Key Country Facts
It's actually pronounced like Kiribas despite being spelled differently, and travelers will hear natives pronounce it as Kiribas
main exports: primarily copra followed by coconut, fish, and seaweed
Hot, humid, and tropical Kiribati was founded in 1979. It is made up of 33 coral atolls and islands along the equator. The capital is South Tarawa, and the languages spoken here are English and Kiribati. Most of its islands have no inhabitants, making them great places for fishing, diving, and bird-watching. About 110,000 people live in Kiribati and its main religions are Christianity and other Christian denominations, and its main exports are copra followed by coconut, fish, and seaweed. Even though the country is small, its EEZ (Exclusive Economic Zone) is larger than India. It is 17 hours ahead of EST.
I’m visiting Tarawa, which is famous for the Battle of Tarawa during WWII, killing almost 6,400 soldiers in less than 3 days. This was the first WWII battle in the central Pacific region started by the U.S.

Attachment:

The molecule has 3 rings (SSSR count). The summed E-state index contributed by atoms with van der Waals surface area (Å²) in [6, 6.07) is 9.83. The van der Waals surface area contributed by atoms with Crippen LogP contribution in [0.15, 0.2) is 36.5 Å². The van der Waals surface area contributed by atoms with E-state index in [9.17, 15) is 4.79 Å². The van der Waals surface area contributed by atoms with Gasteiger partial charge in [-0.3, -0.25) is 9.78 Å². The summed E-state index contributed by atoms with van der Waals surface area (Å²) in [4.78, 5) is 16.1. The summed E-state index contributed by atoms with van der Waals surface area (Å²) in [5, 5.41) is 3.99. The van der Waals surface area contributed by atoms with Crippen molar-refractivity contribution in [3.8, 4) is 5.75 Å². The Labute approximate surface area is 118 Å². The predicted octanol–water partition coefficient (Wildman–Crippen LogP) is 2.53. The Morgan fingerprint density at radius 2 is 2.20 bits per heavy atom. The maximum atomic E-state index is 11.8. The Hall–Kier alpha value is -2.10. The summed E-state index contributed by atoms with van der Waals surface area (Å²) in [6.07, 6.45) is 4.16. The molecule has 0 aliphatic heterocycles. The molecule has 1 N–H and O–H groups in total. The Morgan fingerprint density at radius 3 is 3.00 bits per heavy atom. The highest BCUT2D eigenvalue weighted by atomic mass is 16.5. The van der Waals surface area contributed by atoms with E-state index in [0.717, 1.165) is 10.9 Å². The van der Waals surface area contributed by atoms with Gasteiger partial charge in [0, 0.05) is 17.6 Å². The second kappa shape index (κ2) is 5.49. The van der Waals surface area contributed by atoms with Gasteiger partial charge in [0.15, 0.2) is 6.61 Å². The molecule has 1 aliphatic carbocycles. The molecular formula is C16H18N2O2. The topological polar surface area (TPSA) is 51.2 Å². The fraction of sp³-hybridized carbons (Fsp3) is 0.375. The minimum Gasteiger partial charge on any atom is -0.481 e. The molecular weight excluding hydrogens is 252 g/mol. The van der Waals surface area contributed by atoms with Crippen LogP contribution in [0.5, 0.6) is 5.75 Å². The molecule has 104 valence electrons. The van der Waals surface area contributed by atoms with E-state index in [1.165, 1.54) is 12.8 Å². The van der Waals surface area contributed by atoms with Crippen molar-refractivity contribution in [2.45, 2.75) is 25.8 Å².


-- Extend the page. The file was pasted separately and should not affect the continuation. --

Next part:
An amazing fact is that it is the only country that touches all four hemispheres in the world!
Ah, Kiribati, Kiribati, Kiribati. What to say about ye? For those in the know, that doesn’t rhyme … because a unique fact about Kiribati is that it is actually pronounced Kiribas (keer-e-boss), as the letters “ti” are pronounced as “s”, and paying homage to the country’s poet laureate story:
“Not everyone knows the poet Daniel Wilson, 21, yet he could teach the academic fuddy-duddies a thing or two about poetry. For one thing, few academics even know about the South Pacific island nation of Kiribati, but Wilson could tell them. Wilson’s is an inspirational story about the creative imagination, and even, if we stretch things a little, about how to give life on earth a fresh new start.
Daunted by the prospect of a boring summer job, Wilson perused an atlas until he found the little Micronesian island group. At about that moment the Muse hit him. He wrote to President Ieremia Tabai and, though unversed in verse, offered himself as the national poet of Kiribati. All he asked in return was a hut on the beach.